Joanna Linsley-Poe wrote: “Tiger nuts are the edible tubers (also sometimes called fruits or grains), found at the end of the root system of Cyperus grass (Cyperus esculentus L.). A member of the sedge family, along with its better-known cousin, papyrus, Cyperus Grass grows in marshy areas such as the Delta region (in ancient times) or well irrigated areas. These tiger nuts, called Hab’el aziz in Arabic were a great source of nutrition in Egypt since at least the 5th millennium B.C. According to Tackholm, V. and Drar, M. in Flora of Egypt, vol II, first published in 1950 and again in 1973, it was believed by them to be the most ancient of foods found in Egypt after Emmer and Barley. Illustrations of Cyperus Grass are found in many tombs and it was even discovered in the stomachs of pre-dynastic mummies by F. Netolitzki, in The Ancient Egyptians and their influence on the Civilization of Europe by G. Elloit-Smith. Specimens from many sites in Egypt can be found at the Agricultural Museum of Dokki, in Cairo. [Source: Bu Joanna Linsley-Poe,, March 23, 2012 ~|~]

“There is a great deal of debate among Egyptologists as to the ancient name assigned to this plant. Gywis the name it is normally given however the Ebers papyrus speaks of a medicine it calls “ grains of mnwh also called snw-t” Mnwh is the plural form of mnh, papyrus or sedge, such as Cyperus. Greek scholars, Theophrastus and Pliny associated the name of several different plants with C. esculentus (or tiger nuts). Malinathalle was one of the plants mentioned by Theophrastus as being boiled in barley beer and then eaten as a sweetmeat. This sounds similar to the above recipe except a bit more intoxicating. ~|~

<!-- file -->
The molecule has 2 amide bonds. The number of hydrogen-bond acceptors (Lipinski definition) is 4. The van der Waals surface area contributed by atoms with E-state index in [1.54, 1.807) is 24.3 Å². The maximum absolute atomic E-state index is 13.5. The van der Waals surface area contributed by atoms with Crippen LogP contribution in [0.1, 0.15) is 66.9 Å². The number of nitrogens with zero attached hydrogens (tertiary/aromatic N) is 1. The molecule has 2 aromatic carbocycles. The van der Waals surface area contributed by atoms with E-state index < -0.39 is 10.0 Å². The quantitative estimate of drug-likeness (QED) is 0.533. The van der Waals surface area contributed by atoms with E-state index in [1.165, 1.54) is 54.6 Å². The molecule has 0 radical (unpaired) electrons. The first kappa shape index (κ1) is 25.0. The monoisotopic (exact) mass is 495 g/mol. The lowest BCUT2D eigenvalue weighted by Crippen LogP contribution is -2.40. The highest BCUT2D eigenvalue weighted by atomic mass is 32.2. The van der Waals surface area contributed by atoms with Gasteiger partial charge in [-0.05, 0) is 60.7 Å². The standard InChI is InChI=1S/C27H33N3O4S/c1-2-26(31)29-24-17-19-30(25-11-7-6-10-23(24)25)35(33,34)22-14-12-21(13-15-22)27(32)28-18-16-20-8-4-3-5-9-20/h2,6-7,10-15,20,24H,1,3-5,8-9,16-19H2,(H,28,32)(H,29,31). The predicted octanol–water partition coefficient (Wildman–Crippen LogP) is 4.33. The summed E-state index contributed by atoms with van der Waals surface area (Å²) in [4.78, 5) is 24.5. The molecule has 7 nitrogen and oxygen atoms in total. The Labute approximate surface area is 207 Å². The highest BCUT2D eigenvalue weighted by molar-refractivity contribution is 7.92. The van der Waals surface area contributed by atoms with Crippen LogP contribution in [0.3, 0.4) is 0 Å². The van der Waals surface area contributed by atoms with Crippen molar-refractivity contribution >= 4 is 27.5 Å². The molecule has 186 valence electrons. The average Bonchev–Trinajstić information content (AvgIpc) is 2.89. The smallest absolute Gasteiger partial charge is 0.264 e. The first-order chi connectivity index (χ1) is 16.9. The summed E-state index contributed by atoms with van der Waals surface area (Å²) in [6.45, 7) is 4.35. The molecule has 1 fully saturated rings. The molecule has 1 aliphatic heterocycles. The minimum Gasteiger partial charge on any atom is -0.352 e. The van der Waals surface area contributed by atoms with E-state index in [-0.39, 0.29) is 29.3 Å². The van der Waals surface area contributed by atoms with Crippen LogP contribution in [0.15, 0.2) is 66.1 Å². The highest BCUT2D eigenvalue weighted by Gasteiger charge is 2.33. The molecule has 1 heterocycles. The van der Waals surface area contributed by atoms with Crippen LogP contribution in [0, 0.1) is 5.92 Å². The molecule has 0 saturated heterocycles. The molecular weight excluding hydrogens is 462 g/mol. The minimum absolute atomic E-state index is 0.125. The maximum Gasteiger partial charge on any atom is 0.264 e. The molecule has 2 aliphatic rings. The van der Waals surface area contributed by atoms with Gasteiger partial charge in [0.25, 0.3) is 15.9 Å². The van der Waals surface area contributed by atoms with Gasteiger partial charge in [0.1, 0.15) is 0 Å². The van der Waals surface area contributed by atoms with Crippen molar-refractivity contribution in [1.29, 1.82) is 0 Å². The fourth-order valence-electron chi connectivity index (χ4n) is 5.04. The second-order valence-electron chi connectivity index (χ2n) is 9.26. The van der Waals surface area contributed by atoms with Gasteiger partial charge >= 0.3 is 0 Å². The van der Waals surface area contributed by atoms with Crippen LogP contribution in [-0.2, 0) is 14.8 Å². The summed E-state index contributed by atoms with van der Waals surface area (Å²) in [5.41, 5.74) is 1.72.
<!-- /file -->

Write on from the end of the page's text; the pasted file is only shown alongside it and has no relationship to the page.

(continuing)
“The Ancient Egyptians also used this plant for medical purposes. They prescribed the plant in mixtures for everything from; mouth chews, enemata, dressings, ointments, to fumigations, designed to sweeten the smells of the house or clothes. In the latter form it was used with myrrh. When you consider that the Ancient Egyptians ate this plant as well as using it in their medicines (as they did with so many of the plants that grew naturally or which were cultivated). They certainly got the full value of all that the Nile had to offer them. ~|~

“According to Darby in Food The Gift of Osiris, C. esculentus continues to be cultivated to this day in Egypt (most likely in the Delta region). Beyond Egypt the Arabs carried it to North Africa, Sicily and Spain. Called Chufa in Spain it is made into a popular drink. In Egypt the tuber is ground and used in breads in addition to producing oil used in ointments and cosmetics. Finally the residue is used as fodder for animals. ~|~

“The tubers are edible, with a slightly sweet, nutty flavour, compared to the more bitter-tasting tuber of the related Cyperus rotundus (purple nutsedge). They are quite hard, and are generally soaked in water before they can be eaten, thus making them much softer and giving them a better texture. They have various uses; in particular, they are used in Spain to make horchata. They are sometimes known by their Spanish name, chufa. ~|~